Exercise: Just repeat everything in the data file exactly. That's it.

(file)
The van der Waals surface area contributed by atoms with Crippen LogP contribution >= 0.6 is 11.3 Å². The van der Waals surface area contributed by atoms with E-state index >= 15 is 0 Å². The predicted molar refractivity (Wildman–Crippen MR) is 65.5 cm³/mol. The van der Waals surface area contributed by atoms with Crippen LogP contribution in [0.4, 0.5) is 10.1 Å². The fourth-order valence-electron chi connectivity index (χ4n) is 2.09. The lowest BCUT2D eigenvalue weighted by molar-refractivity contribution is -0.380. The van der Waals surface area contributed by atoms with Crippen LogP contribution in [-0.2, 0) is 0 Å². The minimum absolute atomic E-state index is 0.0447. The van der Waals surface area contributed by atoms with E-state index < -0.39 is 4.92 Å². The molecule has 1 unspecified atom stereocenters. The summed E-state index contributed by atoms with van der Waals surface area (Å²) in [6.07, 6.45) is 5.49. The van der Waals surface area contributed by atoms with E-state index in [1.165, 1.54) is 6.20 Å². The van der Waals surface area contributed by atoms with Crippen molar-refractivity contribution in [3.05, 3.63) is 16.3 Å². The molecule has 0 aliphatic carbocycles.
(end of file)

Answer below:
The van der Waals surface area contributed by atoms with Crippen LogP contribution >= 0.6 is 11.3 Å². The van der Waals surface area contributed by atoms with E-state index >= 15 is 0 Å². The predicted molar refractivity (Wildman–Crippen MR) is 65.5 cm³/mol. The van der Waals surface area contributed by atoms with Crippen LogP contribution in [0.4, 0.5) is 10.1 Å². The fourth-order valence-electron chi connectivity index (χ4n) is 2.09. The lowest BCUT2D eigenvalue weighted by molar-refractivity contribution is -0.380. The van der Waals surface area contributed by atoms with Crippen LogP contribution in [-0.2, 0) is 0 Å². The minimum absolute atomic E-state index is 0.0447. The van der Waals surface area contributed by atoms with E-state index < -0.39 is 4.92 Å². The molecule has 1 unspecified atom stereocenters. The summed E-state index contributed by atoms with van der Waals surface area (Å²) in [6.07, 6.45) is 5.49. The van der Waals surface area contributed by atoms with E-state index in [1.165, 1.54) is 6.20 Å². The van der Waals surface area contributed by atoms with Crippen molar-refractivity contribution in [3.05, 3.63) is 16.3 Å². The molecule has 0 aliphatic carbocycles.